Intel’s B660 chipset represents the affordable end of the Alder Lake platform, offering a modest home for those mighty 12th Gen Core processors. A more modest one at least than you’ll find in the often inexplicably expensive Z690 motherboards. There is, though, a strange kind of crossover point at the bottom end of the Z690 where you will find affordable motherboards vying with the likes of this $180 MSI MAG B660M Mortar WiFi DDR4 in pricing terms.
But, for the most part, the low priced Z690 boards offer less in terms of an overall feature set than a mid-priced B660 such as this wee MSI slab. But what are the actual differences between the Z690 and B660 chipset that we should care about?
The only thing you’re completely missing out on for sure is processor overclocking, everything else is essentially just the same, only less so. So you get a narrower 4 lane DMI interface and only 14 PCIe lanes from the chipset. There are also fewer PCIe port configurations compared with the Z690, and fewer USB ports accessible, too.
You do still get access to PCIe 4.0 support across the board, though, so modern SSDs will stay speedy on the mainstream chipset, and there is even the possibility for PCIe 5.0 support from an Alder Lake CPU… should the mobo maker choose to implement it.
MSI, however, has not opted to include such luxuries on its B660 boards. But that is what they are: luxuries. There won’t be a graphics card that really takes advantage of the bandwidth on offer with PCIe 5.0 for a long while, especially not at anything like the mainstream level, and Gen5 SSDs are going to be very much high-end offerings when they arrive this year as well.
Everything that you would actually want from a solid, mainstream gaming PC is present and correct here. There’s a full, reinforced x16 PCIe 4.0 slot for the GPU, another full length slot running at x4, and then a final, short x1 PCIe 3.0 slot. Few of us overclock, so that’s not really a miss here, and few have more than one M.2 SSD either. The fact you get a pair of PCIe 4.0 M.2 slots for your drives (one from the chipset and one from your Alder Lake CPU) will be plenty for most users.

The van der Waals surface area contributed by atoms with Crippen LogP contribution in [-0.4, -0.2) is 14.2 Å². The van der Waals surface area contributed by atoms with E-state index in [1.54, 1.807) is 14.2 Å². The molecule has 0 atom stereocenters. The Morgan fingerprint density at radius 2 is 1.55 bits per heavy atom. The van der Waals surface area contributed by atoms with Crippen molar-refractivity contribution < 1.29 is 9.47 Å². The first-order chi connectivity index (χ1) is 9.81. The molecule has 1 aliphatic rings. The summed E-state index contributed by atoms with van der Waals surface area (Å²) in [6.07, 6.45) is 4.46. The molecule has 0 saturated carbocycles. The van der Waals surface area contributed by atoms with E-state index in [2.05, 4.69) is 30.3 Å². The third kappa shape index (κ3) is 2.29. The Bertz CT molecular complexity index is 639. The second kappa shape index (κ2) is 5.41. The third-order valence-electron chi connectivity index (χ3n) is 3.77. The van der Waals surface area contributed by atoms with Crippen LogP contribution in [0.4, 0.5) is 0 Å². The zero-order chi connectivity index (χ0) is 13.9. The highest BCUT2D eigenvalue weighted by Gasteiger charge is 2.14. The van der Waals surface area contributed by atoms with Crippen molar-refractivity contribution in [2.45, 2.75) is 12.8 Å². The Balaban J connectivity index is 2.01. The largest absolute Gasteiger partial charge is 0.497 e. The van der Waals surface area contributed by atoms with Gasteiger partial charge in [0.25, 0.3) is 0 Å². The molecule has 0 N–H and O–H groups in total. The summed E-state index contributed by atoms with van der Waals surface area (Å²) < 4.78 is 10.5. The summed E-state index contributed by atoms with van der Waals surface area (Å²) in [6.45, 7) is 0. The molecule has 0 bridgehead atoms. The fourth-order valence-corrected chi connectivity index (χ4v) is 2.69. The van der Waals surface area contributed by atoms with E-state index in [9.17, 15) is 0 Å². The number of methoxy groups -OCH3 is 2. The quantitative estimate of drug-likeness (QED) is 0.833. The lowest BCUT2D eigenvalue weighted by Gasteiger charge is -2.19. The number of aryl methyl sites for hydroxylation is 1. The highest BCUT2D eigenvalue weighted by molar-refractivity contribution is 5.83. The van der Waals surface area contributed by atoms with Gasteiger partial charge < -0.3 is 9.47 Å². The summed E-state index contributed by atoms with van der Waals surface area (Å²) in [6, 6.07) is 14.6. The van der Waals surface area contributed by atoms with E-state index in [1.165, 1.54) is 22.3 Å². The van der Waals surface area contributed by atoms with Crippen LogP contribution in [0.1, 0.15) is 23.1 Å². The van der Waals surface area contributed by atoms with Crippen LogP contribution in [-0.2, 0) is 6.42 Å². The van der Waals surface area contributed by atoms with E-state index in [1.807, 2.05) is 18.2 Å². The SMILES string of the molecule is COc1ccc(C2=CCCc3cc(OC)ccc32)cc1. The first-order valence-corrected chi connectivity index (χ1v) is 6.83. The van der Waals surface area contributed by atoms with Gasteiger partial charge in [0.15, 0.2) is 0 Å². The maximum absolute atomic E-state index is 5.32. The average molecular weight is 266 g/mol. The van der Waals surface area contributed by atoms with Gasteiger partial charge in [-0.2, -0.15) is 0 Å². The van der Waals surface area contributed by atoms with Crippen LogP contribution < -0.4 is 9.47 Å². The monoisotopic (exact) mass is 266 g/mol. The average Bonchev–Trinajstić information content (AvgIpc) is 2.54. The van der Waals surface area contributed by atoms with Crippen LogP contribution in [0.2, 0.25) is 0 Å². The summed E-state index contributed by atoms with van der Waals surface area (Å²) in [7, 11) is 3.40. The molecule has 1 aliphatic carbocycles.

(Image credit: Future)
B660M Mortar specs
Socket: Intel LGA 1700
Form factor: Micro ATX
Memory support: 128GB | Up to DDR4-4800
Storage: 2x M.2; 6x SATA
USB: Up to 2x USB 3.2 Gen2 Type-C; 3x USB 3.2 Gen2; 2x USB 3.2 Gen1; up to 8x USB 2.0
Video out: 1x HDMI 2.1; 1x DP 1.4
Networking: Intel Wi-Fi 6; Realtek 2.5G LAN
Audio: Realtek ALC1200 7.1 channel HD Audio
Price: $180 / £180
I say few of us overclock, but more might if MSI had chosen to fit out the B660M with the BCLK overclocking support Asus and ASRock have paired with some of their motherboards. Getting the Core i5 12400 stable at 5.2GHz all-core has been a techie highlight of my year so far. Sadly there is no support baked into the B660M Mortar, though it’s highly likely it’ll eventually get scrubbed from future BIOS releases for those other manufacturers’ boards, too.